Since early 2005, the FARC has again increased the frequency and viciousness of attacks on military as well as civilian targets. It can be expected to do everything in its power to undermine Uribe's re-election by demonstrating that his "democratic security policy" has not deprived it of the ability to strike widely around the country. The FARC also appears to be exercising greater influence over the National Liberation Army (ELN), which partly explains the government's repeated failures to move forward on negotiations with that much smaller insurgent group.

Hopes to succeed both in counter-insurgency and counter-drug efforts, to end the conflict and strengthen democracy must not be tied exclusively to the re-election of Uribe, regardless of whether or not the constitutional court eventually authorises his candidacy. In anticipation that the president will be permitted to run, his administration should seek now to strengthen the country's democratic institutions to ensure a fair playing field for opposition candidates and political party reforms. If the court rules against him, Uribe should press for a consensus among major parties to continue a strong security policy, though one matched by more attention to rural living conditions and negotiations with the insurgents.

It is vital for the government to complement its overwhelmingly military strategy toward the FARC and ELN with a political pillar that addresses longstanding structural inequities in rural Colombia that, in turn, benefit the insurgencies, the paramilitaries and the drug traffickers. The core elements of that pillar include strengthening the rule of law, rural public infrastructure and rural economic and social development. A national rural strategy can be implemented only where secure space has been won but not having the approach nationally known, funded and ready to go is a debilitating factor both politically and militarily.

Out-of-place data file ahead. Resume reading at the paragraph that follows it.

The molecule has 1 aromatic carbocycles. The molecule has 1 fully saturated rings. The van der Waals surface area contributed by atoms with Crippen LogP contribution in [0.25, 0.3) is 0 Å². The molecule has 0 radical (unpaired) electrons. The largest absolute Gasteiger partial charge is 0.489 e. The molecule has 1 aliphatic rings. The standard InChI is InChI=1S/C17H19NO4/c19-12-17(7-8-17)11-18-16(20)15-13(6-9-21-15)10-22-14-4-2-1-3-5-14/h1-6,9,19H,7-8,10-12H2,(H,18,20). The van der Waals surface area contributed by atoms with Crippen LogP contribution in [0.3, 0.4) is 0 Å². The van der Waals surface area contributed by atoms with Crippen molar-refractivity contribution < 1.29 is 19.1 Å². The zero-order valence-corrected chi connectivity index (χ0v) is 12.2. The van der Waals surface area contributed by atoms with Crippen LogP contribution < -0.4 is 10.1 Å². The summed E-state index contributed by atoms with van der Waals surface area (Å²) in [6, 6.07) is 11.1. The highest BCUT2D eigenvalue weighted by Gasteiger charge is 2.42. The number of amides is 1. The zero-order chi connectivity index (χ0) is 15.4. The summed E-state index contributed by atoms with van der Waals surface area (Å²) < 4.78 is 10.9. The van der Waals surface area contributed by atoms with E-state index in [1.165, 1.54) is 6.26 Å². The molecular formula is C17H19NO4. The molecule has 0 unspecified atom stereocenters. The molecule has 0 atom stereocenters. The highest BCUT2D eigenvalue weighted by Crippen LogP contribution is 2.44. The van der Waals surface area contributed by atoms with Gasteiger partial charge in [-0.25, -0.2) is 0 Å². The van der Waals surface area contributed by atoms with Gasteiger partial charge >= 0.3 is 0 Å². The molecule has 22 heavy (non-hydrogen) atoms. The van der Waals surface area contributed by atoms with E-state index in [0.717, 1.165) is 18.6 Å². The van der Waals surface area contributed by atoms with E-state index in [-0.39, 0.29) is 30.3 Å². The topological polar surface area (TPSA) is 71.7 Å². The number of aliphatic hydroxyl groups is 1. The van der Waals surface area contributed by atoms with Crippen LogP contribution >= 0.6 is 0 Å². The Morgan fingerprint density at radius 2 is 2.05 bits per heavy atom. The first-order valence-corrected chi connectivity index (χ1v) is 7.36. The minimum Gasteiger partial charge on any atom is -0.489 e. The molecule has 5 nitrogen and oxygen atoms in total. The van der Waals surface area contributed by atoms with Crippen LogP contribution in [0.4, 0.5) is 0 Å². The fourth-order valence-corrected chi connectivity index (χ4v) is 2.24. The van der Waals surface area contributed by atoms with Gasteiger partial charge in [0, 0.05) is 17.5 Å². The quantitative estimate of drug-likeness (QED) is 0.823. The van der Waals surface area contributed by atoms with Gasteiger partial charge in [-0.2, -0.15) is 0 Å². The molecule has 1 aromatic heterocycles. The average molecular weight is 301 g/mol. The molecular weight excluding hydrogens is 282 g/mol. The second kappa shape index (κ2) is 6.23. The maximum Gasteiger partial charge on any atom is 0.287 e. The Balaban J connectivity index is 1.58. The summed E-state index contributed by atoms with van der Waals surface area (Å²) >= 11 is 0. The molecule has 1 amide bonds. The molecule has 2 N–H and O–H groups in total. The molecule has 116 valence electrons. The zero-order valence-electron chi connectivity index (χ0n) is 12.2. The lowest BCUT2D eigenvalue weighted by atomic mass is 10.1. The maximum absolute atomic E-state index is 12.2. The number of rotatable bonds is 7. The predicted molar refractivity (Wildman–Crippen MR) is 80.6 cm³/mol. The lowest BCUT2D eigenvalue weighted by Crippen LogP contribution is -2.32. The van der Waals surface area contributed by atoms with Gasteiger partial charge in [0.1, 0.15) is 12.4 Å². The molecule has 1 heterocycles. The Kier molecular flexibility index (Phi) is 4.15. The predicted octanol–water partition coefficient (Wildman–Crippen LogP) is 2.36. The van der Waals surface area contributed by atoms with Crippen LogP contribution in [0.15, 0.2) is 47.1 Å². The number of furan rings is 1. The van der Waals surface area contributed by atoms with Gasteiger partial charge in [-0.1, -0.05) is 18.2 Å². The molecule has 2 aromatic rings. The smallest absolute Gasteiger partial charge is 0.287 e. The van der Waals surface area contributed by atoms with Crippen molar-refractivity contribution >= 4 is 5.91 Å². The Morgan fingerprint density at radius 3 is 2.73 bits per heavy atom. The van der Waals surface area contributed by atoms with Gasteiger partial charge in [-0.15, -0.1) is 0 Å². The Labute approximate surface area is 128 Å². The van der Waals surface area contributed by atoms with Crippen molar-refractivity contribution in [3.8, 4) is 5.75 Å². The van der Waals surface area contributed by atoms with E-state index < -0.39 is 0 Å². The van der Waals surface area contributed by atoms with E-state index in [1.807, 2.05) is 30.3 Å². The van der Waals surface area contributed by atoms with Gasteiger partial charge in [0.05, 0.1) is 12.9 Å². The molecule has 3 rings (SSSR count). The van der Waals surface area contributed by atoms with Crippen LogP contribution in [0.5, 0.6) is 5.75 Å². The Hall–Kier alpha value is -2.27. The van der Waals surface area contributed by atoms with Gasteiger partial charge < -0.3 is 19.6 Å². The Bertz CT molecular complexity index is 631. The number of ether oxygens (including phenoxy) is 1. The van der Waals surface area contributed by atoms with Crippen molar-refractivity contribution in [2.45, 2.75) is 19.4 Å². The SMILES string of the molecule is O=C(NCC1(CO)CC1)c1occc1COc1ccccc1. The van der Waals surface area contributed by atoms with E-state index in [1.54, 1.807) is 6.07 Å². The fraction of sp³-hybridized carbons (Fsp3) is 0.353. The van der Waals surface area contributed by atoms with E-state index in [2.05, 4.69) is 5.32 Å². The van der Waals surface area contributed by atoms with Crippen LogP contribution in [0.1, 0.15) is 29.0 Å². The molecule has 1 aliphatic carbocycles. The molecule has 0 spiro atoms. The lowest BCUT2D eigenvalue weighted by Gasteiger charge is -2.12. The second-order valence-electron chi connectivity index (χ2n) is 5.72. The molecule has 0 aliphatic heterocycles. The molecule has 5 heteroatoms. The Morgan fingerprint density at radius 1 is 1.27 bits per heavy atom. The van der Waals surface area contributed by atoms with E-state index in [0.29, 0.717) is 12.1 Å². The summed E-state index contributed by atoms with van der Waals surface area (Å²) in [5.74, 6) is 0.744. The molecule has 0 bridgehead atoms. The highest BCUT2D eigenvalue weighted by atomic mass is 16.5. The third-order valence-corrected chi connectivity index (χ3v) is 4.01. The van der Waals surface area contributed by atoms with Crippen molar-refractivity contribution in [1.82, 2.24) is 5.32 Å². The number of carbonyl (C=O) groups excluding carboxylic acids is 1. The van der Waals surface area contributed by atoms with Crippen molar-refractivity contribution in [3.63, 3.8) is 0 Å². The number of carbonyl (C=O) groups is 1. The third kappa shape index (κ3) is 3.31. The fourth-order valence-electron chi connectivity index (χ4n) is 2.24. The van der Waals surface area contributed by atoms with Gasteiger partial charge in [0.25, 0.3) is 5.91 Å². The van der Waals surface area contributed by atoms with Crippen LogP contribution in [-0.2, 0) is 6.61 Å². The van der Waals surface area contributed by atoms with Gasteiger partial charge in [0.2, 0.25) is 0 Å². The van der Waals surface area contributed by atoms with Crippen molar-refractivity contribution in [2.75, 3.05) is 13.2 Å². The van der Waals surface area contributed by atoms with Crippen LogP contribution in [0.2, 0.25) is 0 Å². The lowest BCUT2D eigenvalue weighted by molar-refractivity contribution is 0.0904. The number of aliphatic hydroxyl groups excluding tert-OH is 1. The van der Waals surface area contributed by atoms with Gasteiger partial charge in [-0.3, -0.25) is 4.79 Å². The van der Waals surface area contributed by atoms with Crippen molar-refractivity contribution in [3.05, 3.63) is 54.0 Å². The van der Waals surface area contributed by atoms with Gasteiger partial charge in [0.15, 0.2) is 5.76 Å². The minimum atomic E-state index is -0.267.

As part of the political strategy the government should accept the utility of talks to achieve a prisoners/hostages swap with the FARC as a first step toward peace negotiations; and should press ahead seriously with the resumption of a rapprochement with the ELN (that with Mexican facilitation had looked promising until recently) with the ultimate aim of demobilising and reinserting its members into society.

The FARC has suffered enough military blows in the last several years to know it has no chance to achieve power through armed force. Engaging it politically now while keeping up military pressure is more promising than putting all efforts into massive offensives whose effectiveness and sustainability are open to serious question -- especially as the FARC retains the resources to conduct a guerrilla war for the foreseeable future.

Simple continuity in the present security policy will lead Colombia into a political dead end regardless of who becomes the next president.

Quito/Brussels, 16 June 2005